Sometimes, you’ve just got to suck it up – as our American friends indelicately put it – and admit defeat.
This week is the cut-off point for qualification for the golf competition at the Olympic Games in Rio de Janeiro.
I’m sure that the International Golf Federation (IGF), the prime movers behind restoring golf to the Games for the first time since 1904, imagined frenzied excitement as players strived for the final world ranking points which would allow them to be one of their nation’s two candidates for the prized gold medal.
Instead, we’re braced this week for more withdrawls. Already Rory McIlroy and Jason Day, two of the world’s top four, have pulled out. Ireland’s top three players have declined the invitation to Rio, leaving Padraig Harrington and Seamus Power, who is 283rd in the world and hasn’t played an event on either of the top two tours for two years.
Pressure is intense on the new World No 2, Dustin Johnson, and the No 3 Jordan Spieth, to go to the Games, but both are clearly wavering.
The Zika virus, as we’ve detailed before in T2G, is the primary reason given for the spate of withdrawls by (almost exclusively) male golfers. Whether this is simply a convenient excuse or not is still a debate; the chances of contracting Zika by mosquito bite seem to be minimal. Yet the new Olympic course has been built on swampland which apparently is rife with the wee blighters specifically accenuating the risk for the golfers. Supposedly.
You’ll probably detect my cynicism on this point; Zika is already found in Mexico and the Caribbean and I don’t see any players worried about the WGC event next year or their lads’ holiday in the Bahamas broadcast live on social media.
But it’s almost besides the point. If Zika is the excuse it’s just to cover up a series of other reasons for missing Rio that are reasonable but more difficult to explain for golfers.
The first is that the nationalistic, flag-waving element of the Games which is supposed to be a major attraction – `why wouldn’t you want to represent your country?’ – means little to these individual operators.
The Ryder Cup is different; it’s been a fan-driven phenomenon which the players – Europeans mostly – have bought into. Plus, although they’re not directly paid to participate, most European players have large bonuses tied into their sponsor deals for making the team.
Part of the issue with America’s recent failures in the Cup, surely, is that they don’t subscribe to the national team ethic. Tiger Woods’ clear antipathy towards the Ryder Cup throughout his career is a good example of this. Getting beaten so regularly of late has maybe lifted the patriotic fervour a tad for many, but there’s no such incentive to rally round the flag at the Olympics.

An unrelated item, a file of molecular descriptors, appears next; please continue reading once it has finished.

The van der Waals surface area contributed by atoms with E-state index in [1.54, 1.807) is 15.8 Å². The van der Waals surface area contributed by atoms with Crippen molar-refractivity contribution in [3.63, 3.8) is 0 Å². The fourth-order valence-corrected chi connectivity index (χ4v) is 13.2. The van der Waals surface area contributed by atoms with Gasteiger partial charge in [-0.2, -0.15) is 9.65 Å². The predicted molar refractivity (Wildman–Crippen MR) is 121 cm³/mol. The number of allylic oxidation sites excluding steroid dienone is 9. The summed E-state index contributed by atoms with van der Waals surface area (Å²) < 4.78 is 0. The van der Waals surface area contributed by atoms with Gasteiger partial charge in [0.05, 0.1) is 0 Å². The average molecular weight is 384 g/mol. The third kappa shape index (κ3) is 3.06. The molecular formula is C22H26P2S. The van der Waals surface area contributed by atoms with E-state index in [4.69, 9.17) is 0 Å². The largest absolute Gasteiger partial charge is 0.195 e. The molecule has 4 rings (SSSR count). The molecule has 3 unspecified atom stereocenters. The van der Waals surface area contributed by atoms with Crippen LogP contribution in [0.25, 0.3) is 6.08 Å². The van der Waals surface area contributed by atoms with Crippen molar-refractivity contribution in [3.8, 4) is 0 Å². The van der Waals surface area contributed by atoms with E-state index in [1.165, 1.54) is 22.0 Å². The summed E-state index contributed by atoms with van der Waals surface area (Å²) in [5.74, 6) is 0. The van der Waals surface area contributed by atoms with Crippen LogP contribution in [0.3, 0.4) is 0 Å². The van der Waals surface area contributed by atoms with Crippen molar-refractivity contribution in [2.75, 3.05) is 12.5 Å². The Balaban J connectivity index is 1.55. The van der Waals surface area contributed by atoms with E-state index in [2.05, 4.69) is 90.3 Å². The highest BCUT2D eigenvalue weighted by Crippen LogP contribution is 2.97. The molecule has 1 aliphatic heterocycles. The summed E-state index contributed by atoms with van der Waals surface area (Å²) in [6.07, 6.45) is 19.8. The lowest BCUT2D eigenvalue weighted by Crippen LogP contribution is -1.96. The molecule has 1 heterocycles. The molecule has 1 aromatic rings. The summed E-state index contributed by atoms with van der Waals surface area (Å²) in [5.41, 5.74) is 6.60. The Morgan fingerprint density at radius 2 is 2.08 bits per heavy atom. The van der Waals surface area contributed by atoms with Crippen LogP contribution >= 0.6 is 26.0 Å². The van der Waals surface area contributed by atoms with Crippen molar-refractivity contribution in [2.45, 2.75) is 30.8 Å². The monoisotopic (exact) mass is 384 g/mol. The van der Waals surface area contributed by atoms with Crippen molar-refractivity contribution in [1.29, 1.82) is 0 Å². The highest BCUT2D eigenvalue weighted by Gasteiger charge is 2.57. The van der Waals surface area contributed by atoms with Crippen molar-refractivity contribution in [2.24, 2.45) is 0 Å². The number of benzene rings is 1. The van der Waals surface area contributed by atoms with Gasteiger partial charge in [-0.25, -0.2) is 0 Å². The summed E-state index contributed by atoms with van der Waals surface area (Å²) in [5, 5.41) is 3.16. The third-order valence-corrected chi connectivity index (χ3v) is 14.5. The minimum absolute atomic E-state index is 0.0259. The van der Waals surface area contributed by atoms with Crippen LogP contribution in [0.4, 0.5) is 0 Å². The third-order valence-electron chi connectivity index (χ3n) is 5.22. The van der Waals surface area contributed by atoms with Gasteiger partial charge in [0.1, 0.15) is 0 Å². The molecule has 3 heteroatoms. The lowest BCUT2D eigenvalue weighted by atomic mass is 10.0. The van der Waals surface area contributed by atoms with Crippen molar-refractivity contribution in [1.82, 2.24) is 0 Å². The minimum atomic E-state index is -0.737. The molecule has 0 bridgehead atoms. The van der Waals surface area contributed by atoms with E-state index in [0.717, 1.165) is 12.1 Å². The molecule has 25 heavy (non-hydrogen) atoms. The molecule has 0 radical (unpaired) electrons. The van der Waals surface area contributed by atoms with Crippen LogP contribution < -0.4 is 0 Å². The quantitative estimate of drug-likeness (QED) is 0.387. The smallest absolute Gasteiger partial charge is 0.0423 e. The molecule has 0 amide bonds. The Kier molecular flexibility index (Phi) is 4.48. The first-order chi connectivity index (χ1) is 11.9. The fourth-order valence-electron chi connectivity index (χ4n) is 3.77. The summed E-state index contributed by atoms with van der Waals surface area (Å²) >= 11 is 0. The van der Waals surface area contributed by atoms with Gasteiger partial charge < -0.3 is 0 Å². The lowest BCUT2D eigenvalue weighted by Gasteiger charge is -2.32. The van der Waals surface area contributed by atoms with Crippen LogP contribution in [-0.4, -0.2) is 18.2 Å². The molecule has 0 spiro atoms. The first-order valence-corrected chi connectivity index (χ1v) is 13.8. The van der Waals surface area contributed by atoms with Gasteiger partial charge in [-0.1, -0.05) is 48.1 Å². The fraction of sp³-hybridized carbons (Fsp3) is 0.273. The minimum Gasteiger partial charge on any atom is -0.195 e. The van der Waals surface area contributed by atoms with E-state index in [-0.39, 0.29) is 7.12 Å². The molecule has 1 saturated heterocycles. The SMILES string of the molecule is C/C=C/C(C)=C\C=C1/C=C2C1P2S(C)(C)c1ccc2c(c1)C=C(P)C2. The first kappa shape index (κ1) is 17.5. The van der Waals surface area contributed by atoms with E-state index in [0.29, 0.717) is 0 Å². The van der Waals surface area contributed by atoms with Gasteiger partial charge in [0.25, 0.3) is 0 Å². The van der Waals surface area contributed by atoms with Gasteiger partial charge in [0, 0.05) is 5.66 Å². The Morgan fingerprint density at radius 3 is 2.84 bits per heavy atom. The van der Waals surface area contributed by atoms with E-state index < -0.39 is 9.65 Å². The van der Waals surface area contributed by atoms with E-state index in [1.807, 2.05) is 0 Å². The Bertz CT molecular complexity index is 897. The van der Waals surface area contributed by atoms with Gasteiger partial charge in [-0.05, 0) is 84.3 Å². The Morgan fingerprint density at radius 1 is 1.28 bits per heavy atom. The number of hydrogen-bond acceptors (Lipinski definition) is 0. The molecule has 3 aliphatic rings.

Secondly, the Olympics is bloody awkward. There was a decent point made in Ireland after Rory’s withdrawl on the insistence of the Irish Olympic Committee that he’d have to wear their official gear, which of course is not Nike.
It seems a small thing, but if you were getting paid $1 million a month to wear one manufacturer and were then ordered to wear a rival for nothing, you might be a little annoyed.
But to me, the biggest reason to miss Rio is that it has been crow-barred into golf’s already crowded schedule.
Looking down the calendar, it’s the obvious week to miss if a player is out of form or just seeking a break to avoid burn-out.
This is where the IGF, in their understandable haste to get golf into the Games, have blundered. Golf is already full up; there’s simply no room for this competition and as it lies outside the comfort zone of top players, they’re more than tempted to ignore it.
I was supportive of Olympic golf for one main reason; golf only promotes itself to the already converted and here was a rare chance to grow the game outside those narrow confines.
Participation levels are low enough that we should really care very much about this, but golf is in a very comfortable bubble, and a lucrative one (for now). The game thinks it doesn’t have to care about worldwide markets it doesn’t presently penetrate.
To me the Olympics is another example – along with distance control – which shows that elite players are driving golf’s direction. If they don’t care about the Games, even for selfish reasons, it’s just not going to be a success.
The IGF bent over backwards to make it work for them. They – stupidly – let top stars like Tiger and Phil Mickelson insist it be a 72-hole strokeplay format, even though that duo won’t ever play in it.
And having made that and other concessions, what happens? The players snub it anyway.
The IOC are also complicit. Their first insistence in allowing golf back into the Games was that the superstars had to play; no compromise.
The sad conclusion is that it was a good try, with the best intentions, but it’s failed. Golf is a sport that doesn’t sit well in the Olympics.
Wrestling, squash and karate desperately want in. They’ll all appreciate it far more than our self-obsessed, insular game.